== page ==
Inflation and the Sacrifice Ratio

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  • The “sacrifice ratio” measures how much economic pain will be required to bring inflation down to target.
  • Longer-term inflation expectations are critical for the sacrifice ratio.
  • Even though the gap between short-term and longer-term inflation expectations may be wide, if longer-term expectations remain anchored, the sacrifice ratio is lower.
  • Well anchored, longer-term inflation expectations are encouraging and suggest that inflation may possibly be brought to target levels without exceptional economic pain.

Oil Prices: The Good and the Bad

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  • There is good news and bad regarding oil prices.
  • Good news: oil prices have been dropping for over 90 days and have contracted by 35% since their peak.
  • Importantly, declining oil prices are a psychological boost to consumers and help keep in check their longer-term expectations for inflation.
  • Bad news: oil companies have been reducing their investments in future production of oil.
  • The chart opposite indicates a long-term decline in global investment, not a good sign for oil supply in the future.
  • Low investment in energy suggests higher energy prices in the long run, although there are other issues that will affect future oil prices.

Recession Watch: Unemployment & The Yield Curve

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  • Investors are increasingly worried about a recession.
  • The yield curve, which is now largely inverted across the maturity spectrum, has a good record of predicting recessions when fully inverted.
  • The important 90-day treasury bill to 10-year treasury note is still not inverted, but with further Federal Funds increases, it may invert at some point.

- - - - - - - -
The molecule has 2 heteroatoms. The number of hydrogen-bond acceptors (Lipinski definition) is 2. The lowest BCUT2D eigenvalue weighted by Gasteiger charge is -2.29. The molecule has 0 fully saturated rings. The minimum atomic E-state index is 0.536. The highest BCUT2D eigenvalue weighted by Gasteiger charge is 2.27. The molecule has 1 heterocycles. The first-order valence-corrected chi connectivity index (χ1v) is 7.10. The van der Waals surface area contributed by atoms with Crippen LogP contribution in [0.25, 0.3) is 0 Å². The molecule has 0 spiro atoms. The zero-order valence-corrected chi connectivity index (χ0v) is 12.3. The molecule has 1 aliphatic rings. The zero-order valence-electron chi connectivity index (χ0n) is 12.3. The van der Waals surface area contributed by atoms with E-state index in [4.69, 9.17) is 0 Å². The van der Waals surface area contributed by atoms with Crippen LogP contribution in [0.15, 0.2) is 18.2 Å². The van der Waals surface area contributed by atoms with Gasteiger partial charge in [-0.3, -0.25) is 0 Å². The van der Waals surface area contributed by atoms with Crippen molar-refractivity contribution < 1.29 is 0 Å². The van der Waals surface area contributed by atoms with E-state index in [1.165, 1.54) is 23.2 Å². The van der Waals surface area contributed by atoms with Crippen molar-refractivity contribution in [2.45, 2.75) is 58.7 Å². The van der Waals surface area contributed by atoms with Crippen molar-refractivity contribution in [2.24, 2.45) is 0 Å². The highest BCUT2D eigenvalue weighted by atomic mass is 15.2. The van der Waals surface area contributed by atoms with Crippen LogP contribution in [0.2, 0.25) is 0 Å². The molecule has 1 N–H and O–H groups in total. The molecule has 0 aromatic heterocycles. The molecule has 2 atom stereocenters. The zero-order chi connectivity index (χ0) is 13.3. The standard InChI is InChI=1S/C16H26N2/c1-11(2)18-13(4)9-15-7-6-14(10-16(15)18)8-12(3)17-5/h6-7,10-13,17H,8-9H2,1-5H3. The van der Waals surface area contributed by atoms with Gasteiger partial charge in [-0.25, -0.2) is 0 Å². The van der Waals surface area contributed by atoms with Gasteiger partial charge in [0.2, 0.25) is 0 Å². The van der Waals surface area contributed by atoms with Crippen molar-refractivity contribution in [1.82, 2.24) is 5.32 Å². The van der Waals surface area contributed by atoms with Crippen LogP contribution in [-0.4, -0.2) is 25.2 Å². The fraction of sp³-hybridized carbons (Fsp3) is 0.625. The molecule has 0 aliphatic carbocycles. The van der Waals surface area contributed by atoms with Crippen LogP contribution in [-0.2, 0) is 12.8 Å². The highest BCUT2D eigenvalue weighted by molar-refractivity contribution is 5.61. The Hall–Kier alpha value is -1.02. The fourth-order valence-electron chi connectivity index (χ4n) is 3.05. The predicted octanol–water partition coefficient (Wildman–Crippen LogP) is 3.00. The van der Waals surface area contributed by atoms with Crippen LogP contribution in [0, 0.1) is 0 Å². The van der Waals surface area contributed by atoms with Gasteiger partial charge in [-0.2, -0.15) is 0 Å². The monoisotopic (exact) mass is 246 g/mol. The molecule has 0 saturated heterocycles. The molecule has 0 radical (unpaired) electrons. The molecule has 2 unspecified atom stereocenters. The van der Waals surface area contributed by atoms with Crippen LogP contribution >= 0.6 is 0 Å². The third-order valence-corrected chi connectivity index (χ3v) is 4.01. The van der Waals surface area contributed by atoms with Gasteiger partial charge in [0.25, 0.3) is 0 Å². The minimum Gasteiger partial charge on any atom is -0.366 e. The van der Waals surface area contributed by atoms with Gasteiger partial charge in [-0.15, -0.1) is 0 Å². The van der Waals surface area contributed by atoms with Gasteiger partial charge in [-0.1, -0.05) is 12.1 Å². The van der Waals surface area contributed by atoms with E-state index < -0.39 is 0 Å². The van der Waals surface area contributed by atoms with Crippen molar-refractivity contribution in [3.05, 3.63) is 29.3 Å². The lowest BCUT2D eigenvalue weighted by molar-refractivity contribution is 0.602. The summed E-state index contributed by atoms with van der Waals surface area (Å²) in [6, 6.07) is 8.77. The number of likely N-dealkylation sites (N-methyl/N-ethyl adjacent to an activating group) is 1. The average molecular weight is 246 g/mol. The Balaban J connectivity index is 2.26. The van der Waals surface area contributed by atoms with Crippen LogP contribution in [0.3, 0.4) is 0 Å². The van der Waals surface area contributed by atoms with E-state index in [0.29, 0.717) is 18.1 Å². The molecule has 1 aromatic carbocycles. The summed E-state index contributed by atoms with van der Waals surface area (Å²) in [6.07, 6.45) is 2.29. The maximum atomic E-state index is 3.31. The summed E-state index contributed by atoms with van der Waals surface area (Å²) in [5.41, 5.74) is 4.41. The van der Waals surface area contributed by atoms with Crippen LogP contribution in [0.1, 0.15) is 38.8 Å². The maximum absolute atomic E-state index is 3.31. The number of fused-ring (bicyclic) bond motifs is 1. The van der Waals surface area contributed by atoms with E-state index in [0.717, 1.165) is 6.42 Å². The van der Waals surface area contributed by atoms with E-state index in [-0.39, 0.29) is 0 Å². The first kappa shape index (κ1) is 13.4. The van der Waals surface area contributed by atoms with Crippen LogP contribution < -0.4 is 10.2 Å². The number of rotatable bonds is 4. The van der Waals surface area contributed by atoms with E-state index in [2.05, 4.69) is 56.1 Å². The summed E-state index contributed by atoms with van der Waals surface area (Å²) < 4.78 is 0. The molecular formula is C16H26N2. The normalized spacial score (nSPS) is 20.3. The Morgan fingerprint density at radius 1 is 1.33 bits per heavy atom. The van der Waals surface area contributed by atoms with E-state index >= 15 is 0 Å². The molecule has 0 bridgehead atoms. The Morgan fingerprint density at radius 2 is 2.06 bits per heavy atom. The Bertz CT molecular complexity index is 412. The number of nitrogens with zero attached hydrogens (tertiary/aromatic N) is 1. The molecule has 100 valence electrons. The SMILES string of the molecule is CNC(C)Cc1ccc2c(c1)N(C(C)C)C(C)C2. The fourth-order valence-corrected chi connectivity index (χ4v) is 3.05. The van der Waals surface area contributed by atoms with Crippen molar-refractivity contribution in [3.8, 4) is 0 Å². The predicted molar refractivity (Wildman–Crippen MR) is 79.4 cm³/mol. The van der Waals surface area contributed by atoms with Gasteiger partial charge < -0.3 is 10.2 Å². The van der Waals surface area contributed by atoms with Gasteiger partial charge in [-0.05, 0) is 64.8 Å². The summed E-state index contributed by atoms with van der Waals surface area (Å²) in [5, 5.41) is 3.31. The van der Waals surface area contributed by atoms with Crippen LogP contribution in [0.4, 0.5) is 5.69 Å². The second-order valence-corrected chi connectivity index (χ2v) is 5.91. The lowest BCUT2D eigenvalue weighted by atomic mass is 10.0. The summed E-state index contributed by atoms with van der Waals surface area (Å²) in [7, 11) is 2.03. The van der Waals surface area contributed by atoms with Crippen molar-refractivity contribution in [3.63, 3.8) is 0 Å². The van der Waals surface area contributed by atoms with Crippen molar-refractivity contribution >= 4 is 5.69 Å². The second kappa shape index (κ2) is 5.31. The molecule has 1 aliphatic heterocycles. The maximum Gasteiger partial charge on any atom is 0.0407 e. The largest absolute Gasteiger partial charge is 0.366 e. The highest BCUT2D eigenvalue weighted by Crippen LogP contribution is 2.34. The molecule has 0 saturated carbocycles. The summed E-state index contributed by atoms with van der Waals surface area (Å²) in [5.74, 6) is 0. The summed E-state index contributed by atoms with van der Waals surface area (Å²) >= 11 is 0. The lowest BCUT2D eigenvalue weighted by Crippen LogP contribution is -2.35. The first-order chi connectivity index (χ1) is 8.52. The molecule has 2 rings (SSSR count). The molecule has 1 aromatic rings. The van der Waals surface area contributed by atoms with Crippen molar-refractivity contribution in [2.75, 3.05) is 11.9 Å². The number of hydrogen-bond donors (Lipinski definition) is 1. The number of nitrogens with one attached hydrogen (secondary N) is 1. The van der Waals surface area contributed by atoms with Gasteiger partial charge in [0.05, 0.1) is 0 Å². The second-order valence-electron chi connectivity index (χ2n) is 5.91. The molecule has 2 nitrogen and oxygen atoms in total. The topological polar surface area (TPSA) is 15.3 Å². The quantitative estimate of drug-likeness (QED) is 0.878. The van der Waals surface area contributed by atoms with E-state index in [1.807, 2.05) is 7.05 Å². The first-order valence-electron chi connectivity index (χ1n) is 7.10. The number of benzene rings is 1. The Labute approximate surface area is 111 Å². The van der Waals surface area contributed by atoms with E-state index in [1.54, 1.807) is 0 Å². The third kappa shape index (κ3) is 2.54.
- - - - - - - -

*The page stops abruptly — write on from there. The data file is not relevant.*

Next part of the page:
• Keep an eye on unemployment. In the chart below, note the circles. In the past when the unemployment rate has turned up, recession has followed.
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Economic Strengths

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  • As section 2 indicates, there is still a lot that is going right for our economy.
  • Recession fears should not overwhelm some of the basic strengths of our economy.
  • Household debt as a percent of disposable income has been declining for fifteen years and remains low. In a consumer economy, this is very favorable, for it indicates consumer flexibility.
  • Food and energy prices are a focus in the inflation fight. Yet, as a percent of total consumption expenditures, they have been declining for some sixty years. This helps relieve some of the inflation pressures felt today.

Recessions: Data for Perspective

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  • As noted, recession fears are on the rise. There is a need for perspective.
  • Our views:

    1. GDP declines and unemployment rises in recessions. This is not good.
    2. Recessions are sometimes necessary to correct economic excesses and restore stability.
    3. Recessions don't occur that frequently.
    4. Recessions don't last that long
    5. Stocks decline in recessions, sometimes severely, but always recover.
    6. Recessions always end.